From six old crows on wires outside we hid*
Our feet avoided sidewalk cracks for fear
of trouble reaching those we held most dear
We knocked on wood to seek the lady’s bid**
But once grown up we left our childish fright
to understand how mysteries were hid,
how unseen forces rallied to the our bid
and beat back evil children of the night***
We screamed at demons, splattered oil around
We mapped the country, found the devil’s ground
and in these acts we lost our ground and slid
right back into a superstitious grid
And God Who loves ancient true religion
saw naught in us but old superstition
* six crows being a superstition of impending death
** a reference to lady luck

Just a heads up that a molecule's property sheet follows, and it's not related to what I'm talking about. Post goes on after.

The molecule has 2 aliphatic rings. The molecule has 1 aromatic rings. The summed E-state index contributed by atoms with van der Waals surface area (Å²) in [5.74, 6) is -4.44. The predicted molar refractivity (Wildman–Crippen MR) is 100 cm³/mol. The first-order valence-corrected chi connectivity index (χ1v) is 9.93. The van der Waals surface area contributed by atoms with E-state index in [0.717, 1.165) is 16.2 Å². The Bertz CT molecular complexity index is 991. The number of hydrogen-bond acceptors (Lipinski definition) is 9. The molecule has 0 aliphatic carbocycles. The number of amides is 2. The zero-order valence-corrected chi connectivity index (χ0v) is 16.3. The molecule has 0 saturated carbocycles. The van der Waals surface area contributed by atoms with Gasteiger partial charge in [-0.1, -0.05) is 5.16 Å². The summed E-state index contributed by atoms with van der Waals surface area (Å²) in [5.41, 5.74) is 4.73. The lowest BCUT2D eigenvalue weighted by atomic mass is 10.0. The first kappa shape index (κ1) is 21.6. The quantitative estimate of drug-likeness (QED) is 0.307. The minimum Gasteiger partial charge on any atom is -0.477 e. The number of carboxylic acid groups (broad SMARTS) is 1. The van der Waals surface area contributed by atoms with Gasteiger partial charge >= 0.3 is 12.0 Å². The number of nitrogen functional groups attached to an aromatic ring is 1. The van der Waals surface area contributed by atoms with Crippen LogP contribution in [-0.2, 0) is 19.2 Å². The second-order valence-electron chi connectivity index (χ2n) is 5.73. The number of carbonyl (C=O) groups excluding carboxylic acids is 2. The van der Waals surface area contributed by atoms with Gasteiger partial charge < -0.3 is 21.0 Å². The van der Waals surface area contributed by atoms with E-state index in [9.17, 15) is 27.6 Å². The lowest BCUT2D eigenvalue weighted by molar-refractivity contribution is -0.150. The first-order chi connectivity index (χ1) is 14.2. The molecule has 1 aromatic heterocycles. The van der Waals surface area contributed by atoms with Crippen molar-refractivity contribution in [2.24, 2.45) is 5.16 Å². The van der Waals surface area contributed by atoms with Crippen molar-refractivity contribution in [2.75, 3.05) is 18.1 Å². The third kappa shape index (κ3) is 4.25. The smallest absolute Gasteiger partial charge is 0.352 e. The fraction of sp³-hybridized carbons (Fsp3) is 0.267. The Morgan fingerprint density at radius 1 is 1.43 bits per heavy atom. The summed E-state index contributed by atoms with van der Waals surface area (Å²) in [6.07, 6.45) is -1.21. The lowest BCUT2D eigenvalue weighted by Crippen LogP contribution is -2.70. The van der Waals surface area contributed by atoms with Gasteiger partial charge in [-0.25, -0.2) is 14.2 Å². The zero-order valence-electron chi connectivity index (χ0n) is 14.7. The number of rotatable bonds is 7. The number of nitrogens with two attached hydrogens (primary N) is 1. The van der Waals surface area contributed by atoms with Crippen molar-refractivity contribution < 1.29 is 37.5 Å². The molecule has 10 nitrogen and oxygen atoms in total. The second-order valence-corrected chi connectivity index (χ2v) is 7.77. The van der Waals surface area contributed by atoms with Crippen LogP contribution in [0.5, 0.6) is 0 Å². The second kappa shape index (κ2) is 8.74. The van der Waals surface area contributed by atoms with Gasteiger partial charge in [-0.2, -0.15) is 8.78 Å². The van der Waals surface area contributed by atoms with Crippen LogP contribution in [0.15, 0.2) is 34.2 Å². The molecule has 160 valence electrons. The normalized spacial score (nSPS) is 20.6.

*** a reference to the abuse of “la sorciers”, children who have been accused of being Witches in Africa and have been abandoned and abused.
The rhyming sequence purposely uses the A rhyme throughout, and repeats the the words “hid” and “bid” in lines 1,4,6 and 7. The “id” rhyme represents superstition, which begins by framing the first section and then moves to the center or the heart of the following sections. It was a beautiful accident that the rhyme is also a Fruedian signifier.
The meter becomes uncomfortably syncopated at the end, and I left it that way to illustrate the how superstition is in off-beat tension with “true religion.”
Rhyme Sequence: abba caac ddaaee
This sonnet does not make fun of using anointing oil. Nor does it deny the existence of demonic influence, but the it does reject the over-emphasis on spiritual warfare, and the abuse that follows. Such activity is merely Christian superstition, and people have been victims of it. If you are one of those victims may God bless you with confidence and peace.
One thought on “Sonnet #13 – on superstition in the church”
I liked the uncomfortable syncopation.